* Production lines await full start-up
* No date for exports set due to court fight
* Court hearing expected later this year (Adds court fight details)
By Sonali Paul
MELBOURNE, Aug 14 (Reuters) - China’s CITIC Pacific said repairs at its Australian iron ore project were taking longer than expected and gave no date for starting shipments from the vastly over-budget $8 billion project, already around four years behind schedule.
The latest delay at the Sino Iron project, China’s biggest offshore mining investment, is likely to help limit an expected supply glut in the iron ore market later this year, as the first two production lines are due to produce around 8 million tonnes a year of magnetite iron ore.
CITIC Pacific said on Wednesday efforts to repair a key processing plant on the second production line at the project were taking longer than anticipated. The company, however, said it was making progress on starting up the first production line.
“Our focus for the next six months will be to ensure the stable running of production line one, ramping it up to full capacity,” the company, controlled by state-owned CITIC Group , said as it released its half-year results.
Costs on the project have more than tripled since work began, which CITIC Pacific has blamed on its own inexperience and that of its contractor Metallurgical Corp of China (MCC) in building a project of this scale and operating in Australia.
Problems on the project, which has yet to generate any returns six years after CITIC Pacific bought the rights from Australian tycoon Clive Palmer, have led Beijing to take a much more cautious approach to approving foreign mining investments.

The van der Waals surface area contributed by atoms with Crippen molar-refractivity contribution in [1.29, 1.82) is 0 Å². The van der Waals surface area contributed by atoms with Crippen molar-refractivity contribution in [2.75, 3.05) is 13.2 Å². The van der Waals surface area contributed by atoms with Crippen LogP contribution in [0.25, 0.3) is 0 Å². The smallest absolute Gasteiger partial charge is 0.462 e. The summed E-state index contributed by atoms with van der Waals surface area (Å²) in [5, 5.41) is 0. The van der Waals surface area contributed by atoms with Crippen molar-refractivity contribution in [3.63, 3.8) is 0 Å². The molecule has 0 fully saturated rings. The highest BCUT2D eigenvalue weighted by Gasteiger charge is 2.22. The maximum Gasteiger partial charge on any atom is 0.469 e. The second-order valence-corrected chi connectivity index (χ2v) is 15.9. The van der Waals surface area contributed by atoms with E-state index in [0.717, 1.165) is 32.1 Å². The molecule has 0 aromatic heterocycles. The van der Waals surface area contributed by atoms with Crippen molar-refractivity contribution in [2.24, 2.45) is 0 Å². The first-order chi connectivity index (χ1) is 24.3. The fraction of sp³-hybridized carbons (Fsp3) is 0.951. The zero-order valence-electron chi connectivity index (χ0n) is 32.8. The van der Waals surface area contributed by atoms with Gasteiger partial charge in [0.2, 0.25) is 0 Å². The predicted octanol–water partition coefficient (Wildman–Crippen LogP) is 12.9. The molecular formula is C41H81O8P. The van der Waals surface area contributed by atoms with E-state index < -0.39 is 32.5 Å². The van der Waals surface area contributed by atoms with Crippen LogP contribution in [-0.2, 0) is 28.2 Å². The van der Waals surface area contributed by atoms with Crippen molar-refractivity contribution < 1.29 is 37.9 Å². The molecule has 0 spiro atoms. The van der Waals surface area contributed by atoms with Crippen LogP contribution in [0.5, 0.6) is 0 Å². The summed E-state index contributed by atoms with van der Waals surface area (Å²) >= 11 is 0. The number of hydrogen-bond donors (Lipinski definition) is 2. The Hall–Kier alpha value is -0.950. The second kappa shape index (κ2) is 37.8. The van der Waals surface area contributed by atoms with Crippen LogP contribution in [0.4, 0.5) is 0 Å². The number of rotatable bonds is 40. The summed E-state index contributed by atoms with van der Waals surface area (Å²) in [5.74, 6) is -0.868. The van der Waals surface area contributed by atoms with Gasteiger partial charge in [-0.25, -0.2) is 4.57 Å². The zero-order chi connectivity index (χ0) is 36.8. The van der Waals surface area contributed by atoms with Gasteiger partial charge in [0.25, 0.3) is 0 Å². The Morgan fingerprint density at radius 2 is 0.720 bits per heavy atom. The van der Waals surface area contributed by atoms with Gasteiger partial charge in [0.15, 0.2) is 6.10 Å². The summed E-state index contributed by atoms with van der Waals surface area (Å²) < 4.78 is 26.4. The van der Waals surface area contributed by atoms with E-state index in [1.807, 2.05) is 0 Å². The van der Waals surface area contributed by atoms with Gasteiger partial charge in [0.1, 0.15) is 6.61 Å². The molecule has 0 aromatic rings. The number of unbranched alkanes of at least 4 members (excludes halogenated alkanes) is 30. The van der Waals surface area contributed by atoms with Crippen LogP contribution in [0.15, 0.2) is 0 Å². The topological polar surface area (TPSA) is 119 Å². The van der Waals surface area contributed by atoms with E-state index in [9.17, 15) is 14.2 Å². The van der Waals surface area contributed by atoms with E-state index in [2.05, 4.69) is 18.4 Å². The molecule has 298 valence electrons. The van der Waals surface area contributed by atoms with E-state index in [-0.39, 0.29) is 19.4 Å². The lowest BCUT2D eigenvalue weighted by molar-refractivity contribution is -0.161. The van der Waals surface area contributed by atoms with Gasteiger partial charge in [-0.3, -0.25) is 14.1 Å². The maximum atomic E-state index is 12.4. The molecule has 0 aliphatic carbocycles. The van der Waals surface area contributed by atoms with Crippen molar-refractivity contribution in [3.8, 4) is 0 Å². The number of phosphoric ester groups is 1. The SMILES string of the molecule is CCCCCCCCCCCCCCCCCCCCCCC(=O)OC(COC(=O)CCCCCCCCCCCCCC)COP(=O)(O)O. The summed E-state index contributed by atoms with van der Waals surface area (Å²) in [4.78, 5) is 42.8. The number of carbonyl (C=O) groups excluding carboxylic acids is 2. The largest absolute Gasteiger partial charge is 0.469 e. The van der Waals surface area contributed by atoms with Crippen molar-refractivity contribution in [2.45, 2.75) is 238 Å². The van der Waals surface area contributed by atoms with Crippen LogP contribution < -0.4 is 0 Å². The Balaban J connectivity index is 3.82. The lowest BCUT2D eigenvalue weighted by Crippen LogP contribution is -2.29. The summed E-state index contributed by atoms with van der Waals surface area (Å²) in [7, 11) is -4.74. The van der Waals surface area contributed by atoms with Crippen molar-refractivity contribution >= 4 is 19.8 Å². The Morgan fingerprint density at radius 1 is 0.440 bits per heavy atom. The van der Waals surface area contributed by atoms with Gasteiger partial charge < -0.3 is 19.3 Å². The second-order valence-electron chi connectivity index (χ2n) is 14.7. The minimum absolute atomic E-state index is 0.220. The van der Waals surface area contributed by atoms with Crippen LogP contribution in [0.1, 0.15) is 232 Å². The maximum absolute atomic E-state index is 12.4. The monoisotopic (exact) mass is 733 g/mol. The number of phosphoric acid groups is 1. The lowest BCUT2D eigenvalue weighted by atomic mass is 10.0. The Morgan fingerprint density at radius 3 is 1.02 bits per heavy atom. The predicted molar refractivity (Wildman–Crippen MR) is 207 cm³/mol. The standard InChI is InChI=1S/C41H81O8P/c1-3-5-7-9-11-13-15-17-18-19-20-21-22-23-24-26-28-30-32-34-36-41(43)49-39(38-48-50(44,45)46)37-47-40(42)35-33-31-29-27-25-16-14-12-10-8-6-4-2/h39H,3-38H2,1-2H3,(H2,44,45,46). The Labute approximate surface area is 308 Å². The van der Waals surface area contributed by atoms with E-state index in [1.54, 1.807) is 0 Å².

Following years of delays, CITIC Pacific had hoped to start exporting from the Sino Iron project in May, but due to problems at its grinding mill, it had to postpone that.
While it already has material stockpiled for export, it has not been able to start shipping, as it is now embroiled in a court dispute with Palmer over security management at Cape Preston port, where it will be loading ships.
“The first shipment will be arranged once the relevant authorities grant permission to do so,” it said, declining to comment further.
While Palmer is fighting CITIC Pacific on port access, he is also suing it for around A$200 million in royalties he believes he is owed.
His firm, Mineralogy, owns the land at the port and was appointed by the federal government to run security at the port.
CITIC Pacific launched a court action to have Mineralogy’s appointment overturned, and Mineralogy in turn is seeking to block the court review. A hearing on the issue is expected later this year.
Shares in CITIC Pacific, which also has a specialty steel business, have slumped by one-third from their high this year to HK$9.35. The stock was not trading on Wednesday as the Hong Kong market was closed due to a typhoon. (Editing by Muralikumar Anantharaman)